3 ways ACOs could improve end-of-life care

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Accountable care organizations could lead the way on end-of-life care innovations.

Accountable care organizations could introduce significant end-of-life care innovation, breaking down structural problems endemic to those services.

There is significant variation in how people use end-of-life care services, and how much they need, according to a blog post from Health Affairs. Patients also typically only have access to a specific menu of services, though the effects of terminal illness can vary widely between patients. 

End-of-life and palliative care play a role in the transition to value-based care, which is why ACOs could take the lead in reform.

“While the ACO model has generated little momentum toward improving [end-of-life] care, the conditions are right for a more thoughtful integration of palliative and hospice services into the ACO care continuum,” according to the blog.

RELATED: 5 ways the healthcare industry can improve end-of-life care

The post includes three strategies ACOs could adopt to bolster end-of-life care:

  1. Collaborate with hospice providers that offer high quality care. If ACOs partner with high-quality hospice services, they can break down silos between these disparate groups and improve patient care.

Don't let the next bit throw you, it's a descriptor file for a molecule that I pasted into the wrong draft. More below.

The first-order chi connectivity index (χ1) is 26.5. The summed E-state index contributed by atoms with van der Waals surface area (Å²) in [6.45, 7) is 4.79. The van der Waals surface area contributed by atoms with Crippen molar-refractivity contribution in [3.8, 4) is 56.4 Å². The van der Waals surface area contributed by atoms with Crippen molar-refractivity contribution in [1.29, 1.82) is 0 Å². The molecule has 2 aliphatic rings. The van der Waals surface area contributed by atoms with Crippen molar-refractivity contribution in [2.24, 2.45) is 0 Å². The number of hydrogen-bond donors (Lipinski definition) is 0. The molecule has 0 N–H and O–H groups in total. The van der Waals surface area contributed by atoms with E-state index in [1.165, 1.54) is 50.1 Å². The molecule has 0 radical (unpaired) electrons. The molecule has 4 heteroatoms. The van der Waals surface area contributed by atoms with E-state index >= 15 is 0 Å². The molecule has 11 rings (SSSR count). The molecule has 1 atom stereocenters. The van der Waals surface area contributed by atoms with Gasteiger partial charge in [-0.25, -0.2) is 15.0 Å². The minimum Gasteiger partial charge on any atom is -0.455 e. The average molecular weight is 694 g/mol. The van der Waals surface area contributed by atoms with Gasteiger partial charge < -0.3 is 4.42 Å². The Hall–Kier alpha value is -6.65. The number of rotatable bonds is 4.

2. Expand patients’ access to palliative care services. Integrated palliative care can reduce unwanted, and expensive, treatments. 
  3. Offer end-of-life options tailored to specific conditions. Medicare’s hospice benefit is very one-size-fits-all. If ACOs find success, CMS would pay attention. 

The business case for palliative care is pretty clear for all healthcare organizations, too. A new study suggests that for cancer patients it can significantly reduce utilization, making it a key option for oncologists and other physicians to have available.

“Given the increasing number of older patients with advanced cancer, this study provides important context for the need of early integration of palliative care in oncology,” said study author James Murphy M.D., of the University of California, San Diego, in an announcement.

“Providing a consultation earlier rather than later represents an important area for practice improvement.”

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